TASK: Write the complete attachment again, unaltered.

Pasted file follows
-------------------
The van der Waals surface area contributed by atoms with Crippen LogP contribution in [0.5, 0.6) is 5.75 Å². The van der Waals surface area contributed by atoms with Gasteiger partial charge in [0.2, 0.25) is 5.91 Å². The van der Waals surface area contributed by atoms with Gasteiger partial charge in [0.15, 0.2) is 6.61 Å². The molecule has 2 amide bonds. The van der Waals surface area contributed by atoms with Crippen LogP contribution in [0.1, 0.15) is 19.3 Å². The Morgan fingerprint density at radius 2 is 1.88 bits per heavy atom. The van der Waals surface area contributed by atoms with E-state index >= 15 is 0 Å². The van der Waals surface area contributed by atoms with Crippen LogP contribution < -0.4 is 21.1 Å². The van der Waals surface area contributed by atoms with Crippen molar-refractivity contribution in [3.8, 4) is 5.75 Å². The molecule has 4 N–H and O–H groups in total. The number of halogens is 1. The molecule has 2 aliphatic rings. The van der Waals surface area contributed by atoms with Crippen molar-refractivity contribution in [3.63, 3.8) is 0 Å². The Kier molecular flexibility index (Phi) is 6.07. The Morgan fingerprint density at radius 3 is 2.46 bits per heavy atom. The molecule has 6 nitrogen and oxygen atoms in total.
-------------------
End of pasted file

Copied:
The van der Waals surface area contributed by atoms with Crippen LogP contribution in [0.5, 0.6) is 5.75 Å². The van der Waals surface area contributed by atoms with Gasteiger partial charge in [0.2, 0.25) is 5.91 Å². The van der Waals surface area contributed by atoms with Gasteiger partial charge in [0.15, 0.2) is 6.61 Å². The molecule has 2 amide bonds. The van der Waals surface area contributed by atoms with Crippen LogP contribution in [0.1, 0.15) is 19.3 Å². The Morgan fingerprint density at radius 2 is 1.88 bits per heavy atom. The van der Waals surface area contributed by atoms with E-state index >= 15 is 0 Å². The van der Waals surface area contributed by atoms with Crippen LogP contribution < -0.4 is 21.1 Å². The van der Waals surface area contributed by atoms with Crippen molar-refractivity contribution in [3.8, 4) is 5.75 Å². The molecule has 4 N–H and O–H groups in total. The number of halogens is 1. The molecule has 2 aliphatic rings. The van der Waals surface area contributed by atoms with Crippen molar-refractivity contribution in [3.63, 3.8) is 0 Å². The Kier molecular flexibility index (Phi) is 6.07. The Morgan fingerprint density at radius 3 is 2.46 bits per heavy atom. The molecule has 6 nitrogen and oxygen atoms in total.